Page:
World War Two tanker wreck discovered off Hawaii

The wreck of a World War Two tanker has been discovered off the coast of Hawaii.

The USNS Mission San Miguel was a large fuel tanker that transported fuel all over the world for the Allied forces during both World War Two and the Korean War.

It was in late 1957 that the tanker accidentally hit a reed off Hawaii whilst it was traveling at full speed. Its hull was severely damaged and could not be repaired, so the US Navy was sent out to pick up all of the 42 crewmen before the ship sank under the Pacific Ocean. However, the exact location of the ship when it sank was never recorded and no one had located it to this day, until the beginning of August this year.

The wreck was located when researchers from the National Oceanic and Atmospheric Administration were researching in the area. The team leader said that it was all down to very good visibility under the water and a lack of wind that ensured they came across the wreckage.The researchers were in the area to map and analyse coral reefs.

Many people have tried to locate the wreck over the last 50 years thinking that it will be easily located, but it had turned out to be harder than anticipated. Now researchers have been lucky to find it.

The ship is located in the Maro Reef region off Hawaii and that area is protected, sitting within the Papahanaumokuakea Marine National Monument. It is a huge marine conservation area, and many ship wrecks are said to be located in the area’s waters.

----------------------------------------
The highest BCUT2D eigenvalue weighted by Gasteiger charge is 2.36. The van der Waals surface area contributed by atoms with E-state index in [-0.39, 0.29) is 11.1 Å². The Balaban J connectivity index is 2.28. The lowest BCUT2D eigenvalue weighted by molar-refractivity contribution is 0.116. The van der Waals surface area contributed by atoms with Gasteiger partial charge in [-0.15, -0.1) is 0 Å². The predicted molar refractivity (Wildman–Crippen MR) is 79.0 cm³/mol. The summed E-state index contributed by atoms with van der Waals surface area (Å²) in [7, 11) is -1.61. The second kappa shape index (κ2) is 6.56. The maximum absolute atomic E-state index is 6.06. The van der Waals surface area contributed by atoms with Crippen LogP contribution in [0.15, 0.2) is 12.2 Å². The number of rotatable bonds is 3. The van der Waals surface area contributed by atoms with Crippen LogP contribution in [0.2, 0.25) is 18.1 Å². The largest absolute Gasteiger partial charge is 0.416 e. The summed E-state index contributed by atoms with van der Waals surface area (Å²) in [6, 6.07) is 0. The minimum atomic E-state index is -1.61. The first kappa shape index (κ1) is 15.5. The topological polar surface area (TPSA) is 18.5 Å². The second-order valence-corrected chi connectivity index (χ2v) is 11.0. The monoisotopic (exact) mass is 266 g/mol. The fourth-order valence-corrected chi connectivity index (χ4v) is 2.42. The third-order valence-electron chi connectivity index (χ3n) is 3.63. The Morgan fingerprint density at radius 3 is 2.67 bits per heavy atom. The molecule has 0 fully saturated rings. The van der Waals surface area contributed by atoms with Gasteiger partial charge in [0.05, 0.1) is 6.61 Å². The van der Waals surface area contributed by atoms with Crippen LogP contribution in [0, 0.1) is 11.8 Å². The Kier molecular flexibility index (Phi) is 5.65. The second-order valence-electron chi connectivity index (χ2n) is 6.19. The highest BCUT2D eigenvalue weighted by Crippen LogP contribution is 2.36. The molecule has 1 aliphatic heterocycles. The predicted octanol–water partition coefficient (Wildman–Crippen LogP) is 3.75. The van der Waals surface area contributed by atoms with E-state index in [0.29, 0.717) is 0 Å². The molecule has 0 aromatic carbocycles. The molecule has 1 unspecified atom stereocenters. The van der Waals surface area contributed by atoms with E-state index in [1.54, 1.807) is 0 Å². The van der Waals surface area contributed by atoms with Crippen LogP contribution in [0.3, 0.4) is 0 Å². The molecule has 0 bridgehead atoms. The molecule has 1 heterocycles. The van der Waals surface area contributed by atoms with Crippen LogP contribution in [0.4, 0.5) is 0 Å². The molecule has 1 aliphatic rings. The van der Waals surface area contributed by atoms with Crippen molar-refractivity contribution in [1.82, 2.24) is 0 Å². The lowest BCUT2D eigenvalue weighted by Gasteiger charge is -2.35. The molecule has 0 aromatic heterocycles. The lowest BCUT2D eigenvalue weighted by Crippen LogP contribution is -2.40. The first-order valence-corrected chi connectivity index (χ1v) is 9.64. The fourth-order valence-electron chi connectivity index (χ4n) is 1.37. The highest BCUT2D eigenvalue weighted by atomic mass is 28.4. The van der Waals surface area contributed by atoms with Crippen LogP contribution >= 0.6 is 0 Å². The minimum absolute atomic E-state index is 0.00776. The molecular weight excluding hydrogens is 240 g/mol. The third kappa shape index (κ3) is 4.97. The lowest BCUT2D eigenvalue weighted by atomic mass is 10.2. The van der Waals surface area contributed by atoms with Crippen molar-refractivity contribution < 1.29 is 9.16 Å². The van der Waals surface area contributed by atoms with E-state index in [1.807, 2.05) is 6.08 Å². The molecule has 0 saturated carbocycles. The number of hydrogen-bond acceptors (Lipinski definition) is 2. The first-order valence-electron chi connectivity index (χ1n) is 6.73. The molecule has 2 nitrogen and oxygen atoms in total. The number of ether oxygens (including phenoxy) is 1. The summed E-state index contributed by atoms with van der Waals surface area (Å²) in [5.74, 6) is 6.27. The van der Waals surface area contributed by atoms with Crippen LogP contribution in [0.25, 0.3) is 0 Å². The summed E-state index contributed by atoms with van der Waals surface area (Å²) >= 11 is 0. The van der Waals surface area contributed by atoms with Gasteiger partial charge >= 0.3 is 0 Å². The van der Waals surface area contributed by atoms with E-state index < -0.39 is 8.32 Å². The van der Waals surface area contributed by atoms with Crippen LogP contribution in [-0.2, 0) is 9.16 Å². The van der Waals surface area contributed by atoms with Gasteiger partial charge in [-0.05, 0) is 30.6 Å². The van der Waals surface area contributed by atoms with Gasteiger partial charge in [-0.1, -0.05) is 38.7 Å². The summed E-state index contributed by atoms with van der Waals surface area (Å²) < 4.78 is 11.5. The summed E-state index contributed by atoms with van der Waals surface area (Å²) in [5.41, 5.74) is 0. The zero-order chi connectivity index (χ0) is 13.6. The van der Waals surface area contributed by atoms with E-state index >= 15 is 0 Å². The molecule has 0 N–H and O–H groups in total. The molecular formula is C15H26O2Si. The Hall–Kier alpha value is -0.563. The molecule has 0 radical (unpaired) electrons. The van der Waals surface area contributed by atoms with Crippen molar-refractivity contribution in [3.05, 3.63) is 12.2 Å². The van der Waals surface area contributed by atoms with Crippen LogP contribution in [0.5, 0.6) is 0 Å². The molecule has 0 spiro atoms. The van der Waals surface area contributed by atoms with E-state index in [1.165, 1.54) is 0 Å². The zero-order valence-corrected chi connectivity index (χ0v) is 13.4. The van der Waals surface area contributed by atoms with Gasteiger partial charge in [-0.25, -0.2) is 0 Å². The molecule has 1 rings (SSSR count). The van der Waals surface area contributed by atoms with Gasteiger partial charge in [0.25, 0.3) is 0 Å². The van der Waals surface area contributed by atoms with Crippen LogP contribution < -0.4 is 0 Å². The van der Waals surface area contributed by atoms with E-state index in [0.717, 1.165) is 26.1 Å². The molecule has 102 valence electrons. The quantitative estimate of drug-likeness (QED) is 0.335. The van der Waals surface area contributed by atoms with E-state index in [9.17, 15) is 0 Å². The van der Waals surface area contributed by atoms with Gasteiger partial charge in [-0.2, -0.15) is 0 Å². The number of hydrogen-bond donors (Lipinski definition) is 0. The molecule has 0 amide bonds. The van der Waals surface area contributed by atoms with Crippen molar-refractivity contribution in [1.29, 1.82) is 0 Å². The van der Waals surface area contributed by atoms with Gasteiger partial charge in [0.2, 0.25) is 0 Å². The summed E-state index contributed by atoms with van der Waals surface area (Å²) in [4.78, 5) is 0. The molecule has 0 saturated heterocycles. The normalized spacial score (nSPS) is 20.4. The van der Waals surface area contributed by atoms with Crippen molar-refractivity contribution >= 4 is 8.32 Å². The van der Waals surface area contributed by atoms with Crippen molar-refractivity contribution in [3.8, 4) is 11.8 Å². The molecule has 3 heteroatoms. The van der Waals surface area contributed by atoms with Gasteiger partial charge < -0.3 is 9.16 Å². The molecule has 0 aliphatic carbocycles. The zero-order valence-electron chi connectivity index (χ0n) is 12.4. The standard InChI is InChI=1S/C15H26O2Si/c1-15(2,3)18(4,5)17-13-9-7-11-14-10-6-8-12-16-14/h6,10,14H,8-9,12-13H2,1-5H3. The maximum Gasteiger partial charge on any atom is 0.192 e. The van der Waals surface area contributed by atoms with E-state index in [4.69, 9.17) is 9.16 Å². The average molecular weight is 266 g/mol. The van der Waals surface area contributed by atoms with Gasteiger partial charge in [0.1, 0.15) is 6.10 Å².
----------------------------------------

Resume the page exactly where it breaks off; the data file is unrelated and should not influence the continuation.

The choppy waters tend to impact on wrecks, even those lying deep under the water. However, the San Miguel is in good condition and still remains on the whole intact, even with its steering wheel attached.

One of the researchers on the dive said that it was a shock to suddenly see a grand, looming ship that they never expected to be there, The Huffington Post reports.

The ship is situated on its side about 80 feet under sea level. It has been protected since it landed in a small sandy valley between two reefs.

The wreck has become home to a number of plant and animal species, making it a small reef in itself. Now that the wreck has been located it can be monitored and analysed by researchers, but it won’t be moved and will be left in its original state.

Ian Harvey

Ian Harvey is one of the authors writing for WAR HISTORY ONLINE